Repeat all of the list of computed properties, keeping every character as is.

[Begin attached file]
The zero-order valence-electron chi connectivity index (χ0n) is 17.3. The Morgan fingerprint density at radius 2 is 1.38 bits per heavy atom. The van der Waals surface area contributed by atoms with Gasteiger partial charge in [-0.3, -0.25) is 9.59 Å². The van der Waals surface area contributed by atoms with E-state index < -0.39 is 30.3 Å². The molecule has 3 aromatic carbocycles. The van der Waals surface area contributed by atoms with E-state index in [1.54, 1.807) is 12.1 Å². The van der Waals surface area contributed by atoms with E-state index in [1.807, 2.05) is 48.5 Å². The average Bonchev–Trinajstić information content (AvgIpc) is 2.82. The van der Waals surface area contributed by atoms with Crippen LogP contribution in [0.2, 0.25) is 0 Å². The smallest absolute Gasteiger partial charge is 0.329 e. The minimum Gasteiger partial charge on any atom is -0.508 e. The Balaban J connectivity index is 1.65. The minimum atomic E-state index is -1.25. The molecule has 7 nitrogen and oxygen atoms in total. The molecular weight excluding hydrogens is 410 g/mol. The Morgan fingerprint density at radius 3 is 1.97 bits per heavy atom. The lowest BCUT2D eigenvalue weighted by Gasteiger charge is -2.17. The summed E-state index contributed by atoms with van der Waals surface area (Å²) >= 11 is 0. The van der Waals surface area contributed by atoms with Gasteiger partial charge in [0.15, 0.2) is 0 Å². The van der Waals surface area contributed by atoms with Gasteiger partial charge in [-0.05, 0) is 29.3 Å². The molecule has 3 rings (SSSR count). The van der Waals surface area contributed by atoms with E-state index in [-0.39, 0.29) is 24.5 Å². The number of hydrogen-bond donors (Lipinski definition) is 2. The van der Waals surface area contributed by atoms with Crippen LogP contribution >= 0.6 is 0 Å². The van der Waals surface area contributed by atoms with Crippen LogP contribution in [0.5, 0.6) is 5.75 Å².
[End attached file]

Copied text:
The zero-order valence-electron chi connectivity index (χ0n) is 17.3. The Morgan fingerprint density at radius 2 is 1.38 bits per heavy atom. The van der Waals surface area contributed by atoms with Gasteiger partial charge in [-0.3, -0.25) is 9.59 Å². The van der Waals surface area contributed by atoms with E-state index < -0.39 is 30.3 Å². The molecule has 3 aromatic carbocycles. The van der Waals surface area contributed by atoms with E-state index in [1.54, 1.807) is 12.1 Å². The van der Waals surface area contributed by atoms with E-state index in [1.807, 2.05) is 48.5 Å². The average Bonchev–Trinajstić information content (AvgIpc) is 2.82. The van der Waals surface area contributed by atoms with Crippen LogP contribution in [0.2, 0.25) is 0 Å². The smallest absolute Gasteiger partial charge is 0.329 e. The minimum Gasteiger partial charge on any atom is -0.508 e. The Balaban J connectivity index is 1.65. The minimum atomic E-state index is -1.25. The molecule has 7 nitrogen and oxygen atoms in total. The molecular weight excluding hydrogens is 410 g/mol. The Morgan fingerprint density at radius 3 is 1.97 bits per heavy atom. The lowest BCUT2D eigenvalue weighted by Gasteiger charge is -2.17. The summed E-state index contributed by atoms with van der Waals surface area (Å²) >= 11 is 0. The van der Waals surface area contributed by atoms with Gasteiger partial charge in [0.15, 0.2) is 0 Å². The van der Waals surface area contributed by atoms with Gasteiger partial charge in [-0.05, 0) is 29.3 Å². The molecule has 3 rings (SSSR count). The van der Waals surface area contributed by atoms with E-state index in [-0.39, 0.29) is 24.5 Å². The number of hydrogen-bond donors (Lipinski definition) is 2. The van der Waals surface area contributed by atoms with Crippen LogP contribution >= 0.6 is 0 Å². The van der Waals surface area contributed by atoms with Crippen LogP contribution in [0.5, 0.6) is 5.75 Å².